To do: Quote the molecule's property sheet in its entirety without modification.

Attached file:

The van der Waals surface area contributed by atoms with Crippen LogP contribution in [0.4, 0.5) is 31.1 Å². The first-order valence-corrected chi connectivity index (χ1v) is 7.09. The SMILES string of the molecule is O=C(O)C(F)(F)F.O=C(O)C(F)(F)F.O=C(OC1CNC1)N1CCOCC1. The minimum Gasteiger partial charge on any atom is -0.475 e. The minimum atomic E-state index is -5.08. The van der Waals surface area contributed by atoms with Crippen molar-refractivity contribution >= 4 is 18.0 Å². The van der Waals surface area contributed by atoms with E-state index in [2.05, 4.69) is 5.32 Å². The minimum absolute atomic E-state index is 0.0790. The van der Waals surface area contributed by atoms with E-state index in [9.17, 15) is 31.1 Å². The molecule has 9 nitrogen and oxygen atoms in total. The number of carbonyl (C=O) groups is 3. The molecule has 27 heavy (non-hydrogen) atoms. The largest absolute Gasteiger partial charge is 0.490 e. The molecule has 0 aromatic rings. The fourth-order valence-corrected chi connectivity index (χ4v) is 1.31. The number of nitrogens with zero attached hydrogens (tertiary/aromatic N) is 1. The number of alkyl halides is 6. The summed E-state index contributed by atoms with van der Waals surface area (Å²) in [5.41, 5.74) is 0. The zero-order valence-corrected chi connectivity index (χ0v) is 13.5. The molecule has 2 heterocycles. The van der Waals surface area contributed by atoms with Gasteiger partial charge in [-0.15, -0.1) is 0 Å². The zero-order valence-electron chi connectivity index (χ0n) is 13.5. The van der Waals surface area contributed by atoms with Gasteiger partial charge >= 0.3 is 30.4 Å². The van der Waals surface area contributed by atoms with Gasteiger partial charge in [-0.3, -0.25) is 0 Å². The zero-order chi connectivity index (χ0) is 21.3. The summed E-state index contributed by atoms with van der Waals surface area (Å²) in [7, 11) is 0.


The van der Waals surface area contributed by atoms with Crippen LogP contribution in [0.4, 0.5) is 31.1 Å². The first-order valence-corrected chi connectivity index (χ1v) is 7.09. The SMILES string of the molecule is O=C(O)C(F)(F)F.O=C(O)C(F)(F)F.O=C(OC1CNC1)N1CCOCC1. The minimum Gasteiger partial charge on any atom is -0.475 e. The minimum atomic E-state index is -5.08. The van der Waals surface area contributed by atoms with Crippen molar-refractivity contribution >= 4 is 18.0 Å². The van der Waals surface area contributed by atoms with E-state index in [2.05, 4.69) is 5.32 Å². The minimum absolute atomic E-state index is 0.0790. The van der Waals surface area contributed by atoms with E-state index in [9.17, 15) is 31.1 Å². The molecule has 9 nitrogen and oxygen atoms in total. The number of carbonyl (C=O) groups is 3. The molecule has 27 heavy (non-hydrogen) atoms. The largest absolute Gasteiger partial charge is 0.490 e. The molecule has 0 aromatic rings. The fourth-order valence-corrected chi connectivity index (χ4v) is 1.31. The number of nitrogens with zero attached hydrogens (tertiary/aromatic N) is 1. The number of alkyl halides is 6. The summed E-state index contributed by atoms with van der Waals surface area (Å²) in [5.41, 5.74) is 0. The zero-order valence-corrected chi connectivity index (χ0v) is 13.5. The molecule has 2 heterocycles. The van der Waals surface area contributed by atoms with Gasteiger partial charge in [-0.15, -0.1) is 0 Å². The zero-order valence-electron chi connectivity index (χ0n) is 13.5. The van der Waals surface area contributed by atoms with Gasteiger partial charge >= 0.3 is 30.4 Å². The van der Waals surface area contributed by atoms with Gasteiger partial charge in [-0.3, -0.25) is 0 Å². The zero-order chi connectivity index (χ0) is 21.3. The summed E-state index contributed by atoms with van der Waals surface area (Å²) in [7, 11) is 0.